What is the difference between turbulent and laminar airflow, and why should you care?

What is the difference between turbulent and laminar airflow, and why should you care?

For many of us, turbulence is simply what we experience when on a bumpy plane ride. However, there's much more to the story when it comes to turbulence and the flow of the air around us. We're here to break down the two main types of airflow – and why you should know about them.

Air exists all around us. Within this air are countless particles that are made up of dust, pollen, soot, and viruses. Every time we breathe, we ingest millions of these particles.

When particles are spread throughout the air, we are experiencing what is called turbulent airflow.

Turbulent airflow is the chaotic motion of air that mixes air particles and contaminants. We encounter turbulent airflow all around us, such as the output from a hairdryer or an A/C unit, the air circulating in our homes, and even in weather patterns and airplane turbulence.

The downside to turbulent airflow is that it allows contaminants to be spread easily through the air – which is what we saw with the spread of COVID-19. It's impossible to control turbulent airflow on its own. Everything in the air is mixed as a result of this type of airflow.

With turbulent airflow, particles and gasses are constantly moved around and spread. For example, if a bottle of perfume was dropped from a table and smashed into pieces, the smell would travel across the room within seconds. If the air was perfectly still, the scent wouldn't travel. When we think about an airborne virus being spread, the concept of turbulent airflow becomes a bit more concerning.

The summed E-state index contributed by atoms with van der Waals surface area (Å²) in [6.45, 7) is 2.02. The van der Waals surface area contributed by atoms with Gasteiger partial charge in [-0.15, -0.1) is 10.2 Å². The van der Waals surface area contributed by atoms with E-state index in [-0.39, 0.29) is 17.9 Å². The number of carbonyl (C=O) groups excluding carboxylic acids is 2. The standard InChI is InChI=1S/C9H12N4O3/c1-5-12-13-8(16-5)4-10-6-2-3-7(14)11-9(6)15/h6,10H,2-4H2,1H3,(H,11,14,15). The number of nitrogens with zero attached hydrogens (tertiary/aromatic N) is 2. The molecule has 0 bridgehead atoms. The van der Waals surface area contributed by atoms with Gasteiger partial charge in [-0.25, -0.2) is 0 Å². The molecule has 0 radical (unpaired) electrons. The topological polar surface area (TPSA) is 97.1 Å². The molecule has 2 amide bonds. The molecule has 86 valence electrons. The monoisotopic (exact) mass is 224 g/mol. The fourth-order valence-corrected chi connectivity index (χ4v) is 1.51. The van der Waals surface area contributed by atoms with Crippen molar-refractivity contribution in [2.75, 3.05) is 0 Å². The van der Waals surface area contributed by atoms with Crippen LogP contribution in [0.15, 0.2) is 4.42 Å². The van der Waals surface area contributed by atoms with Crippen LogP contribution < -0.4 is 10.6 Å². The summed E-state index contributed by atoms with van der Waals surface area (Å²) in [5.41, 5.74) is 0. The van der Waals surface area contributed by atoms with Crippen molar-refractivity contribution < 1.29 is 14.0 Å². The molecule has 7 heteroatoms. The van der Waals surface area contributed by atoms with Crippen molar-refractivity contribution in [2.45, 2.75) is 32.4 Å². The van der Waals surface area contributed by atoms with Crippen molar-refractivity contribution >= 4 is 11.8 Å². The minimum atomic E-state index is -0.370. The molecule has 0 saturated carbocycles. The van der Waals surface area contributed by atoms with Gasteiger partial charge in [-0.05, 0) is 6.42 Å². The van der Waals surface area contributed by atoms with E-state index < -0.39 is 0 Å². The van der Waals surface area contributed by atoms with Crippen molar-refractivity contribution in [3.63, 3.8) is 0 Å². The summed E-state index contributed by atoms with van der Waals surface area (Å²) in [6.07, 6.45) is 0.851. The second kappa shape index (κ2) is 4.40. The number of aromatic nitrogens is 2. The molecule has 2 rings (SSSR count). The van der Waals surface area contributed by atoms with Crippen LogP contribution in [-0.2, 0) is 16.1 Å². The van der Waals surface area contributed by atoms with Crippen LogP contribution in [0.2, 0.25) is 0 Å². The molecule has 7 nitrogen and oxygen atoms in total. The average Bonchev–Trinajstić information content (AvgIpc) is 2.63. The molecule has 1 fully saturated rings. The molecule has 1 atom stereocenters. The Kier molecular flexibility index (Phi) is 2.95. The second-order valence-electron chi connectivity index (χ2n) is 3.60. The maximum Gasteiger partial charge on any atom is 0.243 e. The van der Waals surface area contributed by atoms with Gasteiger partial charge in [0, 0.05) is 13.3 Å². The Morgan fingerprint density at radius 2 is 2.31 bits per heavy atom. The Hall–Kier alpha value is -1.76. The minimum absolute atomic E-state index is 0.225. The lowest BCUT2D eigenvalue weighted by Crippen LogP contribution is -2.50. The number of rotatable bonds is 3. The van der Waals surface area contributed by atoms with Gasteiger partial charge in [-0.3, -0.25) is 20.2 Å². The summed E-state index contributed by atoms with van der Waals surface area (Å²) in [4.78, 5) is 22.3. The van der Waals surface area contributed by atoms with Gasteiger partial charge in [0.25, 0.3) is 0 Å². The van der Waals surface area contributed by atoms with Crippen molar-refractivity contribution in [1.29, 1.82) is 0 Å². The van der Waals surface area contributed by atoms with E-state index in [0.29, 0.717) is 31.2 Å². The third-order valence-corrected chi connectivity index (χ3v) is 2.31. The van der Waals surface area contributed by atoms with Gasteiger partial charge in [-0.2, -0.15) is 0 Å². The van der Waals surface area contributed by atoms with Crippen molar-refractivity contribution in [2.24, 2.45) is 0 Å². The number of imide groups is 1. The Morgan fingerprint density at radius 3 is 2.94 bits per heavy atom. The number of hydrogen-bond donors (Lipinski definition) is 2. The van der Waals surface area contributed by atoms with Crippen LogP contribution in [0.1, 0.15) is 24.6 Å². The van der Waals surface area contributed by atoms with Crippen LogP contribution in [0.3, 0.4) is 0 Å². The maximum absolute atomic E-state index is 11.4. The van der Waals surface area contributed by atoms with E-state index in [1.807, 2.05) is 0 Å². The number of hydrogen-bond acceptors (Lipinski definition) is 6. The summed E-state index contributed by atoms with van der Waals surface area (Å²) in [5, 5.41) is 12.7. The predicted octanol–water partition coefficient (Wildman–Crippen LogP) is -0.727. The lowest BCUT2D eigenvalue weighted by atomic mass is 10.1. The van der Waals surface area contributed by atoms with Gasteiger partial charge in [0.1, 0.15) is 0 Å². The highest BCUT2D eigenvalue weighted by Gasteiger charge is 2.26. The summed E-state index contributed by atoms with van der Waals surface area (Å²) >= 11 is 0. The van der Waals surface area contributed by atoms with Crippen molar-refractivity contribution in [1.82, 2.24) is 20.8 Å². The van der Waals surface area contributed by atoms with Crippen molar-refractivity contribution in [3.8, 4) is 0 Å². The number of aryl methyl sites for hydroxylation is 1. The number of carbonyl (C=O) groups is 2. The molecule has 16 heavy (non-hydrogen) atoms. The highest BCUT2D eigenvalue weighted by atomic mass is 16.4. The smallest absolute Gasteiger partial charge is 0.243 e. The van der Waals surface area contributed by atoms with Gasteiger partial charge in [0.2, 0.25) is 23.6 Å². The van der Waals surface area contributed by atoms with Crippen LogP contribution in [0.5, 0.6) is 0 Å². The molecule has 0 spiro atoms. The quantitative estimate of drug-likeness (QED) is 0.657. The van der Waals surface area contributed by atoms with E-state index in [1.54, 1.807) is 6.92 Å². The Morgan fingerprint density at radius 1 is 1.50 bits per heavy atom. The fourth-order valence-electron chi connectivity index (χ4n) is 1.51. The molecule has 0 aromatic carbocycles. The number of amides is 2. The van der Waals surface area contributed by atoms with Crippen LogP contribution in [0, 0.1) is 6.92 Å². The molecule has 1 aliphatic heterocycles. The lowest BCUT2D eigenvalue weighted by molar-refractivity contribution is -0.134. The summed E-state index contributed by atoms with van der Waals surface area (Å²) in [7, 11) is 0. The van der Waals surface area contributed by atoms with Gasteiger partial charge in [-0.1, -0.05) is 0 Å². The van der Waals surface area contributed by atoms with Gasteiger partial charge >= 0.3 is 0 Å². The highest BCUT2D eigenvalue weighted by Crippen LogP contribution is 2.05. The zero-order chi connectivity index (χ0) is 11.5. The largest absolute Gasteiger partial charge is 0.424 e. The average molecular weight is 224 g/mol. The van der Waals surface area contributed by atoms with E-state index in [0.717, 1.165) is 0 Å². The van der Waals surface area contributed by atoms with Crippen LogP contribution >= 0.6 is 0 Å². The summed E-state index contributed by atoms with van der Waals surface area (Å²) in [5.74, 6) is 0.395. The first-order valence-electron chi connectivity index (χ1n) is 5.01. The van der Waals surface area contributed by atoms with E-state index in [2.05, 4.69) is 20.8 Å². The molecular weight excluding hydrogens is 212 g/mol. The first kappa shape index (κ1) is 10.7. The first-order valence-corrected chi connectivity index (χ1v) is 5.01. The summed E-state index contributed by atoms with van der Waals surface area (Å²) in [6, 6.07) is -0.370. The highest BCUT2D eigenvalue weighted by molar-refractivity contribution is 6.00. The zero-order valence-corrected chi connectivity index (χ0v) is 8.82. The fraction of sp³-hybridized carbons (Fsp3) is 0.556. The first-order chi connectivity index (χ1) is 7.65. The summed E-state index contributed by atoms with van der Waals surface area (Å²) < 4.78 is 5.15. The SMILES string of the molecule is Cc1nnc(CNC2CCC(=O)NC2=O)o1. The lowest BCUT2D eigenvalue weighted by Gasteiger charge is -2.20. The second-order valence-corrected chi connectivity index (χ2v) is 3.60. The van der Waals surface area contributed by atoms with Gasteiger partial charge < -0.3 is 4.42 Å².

The alternative to turbulent airflow is laminar airflow. This type of airflow does not mix or spread any particles or gasses – the air is completely organized. The challenge with laminar airflow is that it is quite difficult to maintain, even the slightest instability will create a breakdown and result in turbulence.

Laminar airflow moves in steady layers without mixing at all. Visually, you can think of airflow like syrup. Alternatively, you could imagine cars on a highway that stay only within their own lane. With laminar airflow, no particles are mixed or spread. If the air is clean, it will stay clean.

Up until now, laminar airflow technology was not available in the home. To completely control the airflow in a room typically requires a lot of equipment and volume. Typically, laminar airflow is seen only in cleanrooms – such as medical facilities and technology development rooms. At AirTulip, we were able to create a revolutionary device that would bring cleanroom technology into the home for the very first time. With the AirTulip Sleep, people can sleep with completely clean air thanks to cleanroom-grade air filters and the air will remain clean as a result of the laminar airflow.

Every day, more studies are released showing the detrimental effects of air pollution on our health and lifespan. By bringing laminar airflow into the home, you can rest easy knowing the air you breathe is safe and clean.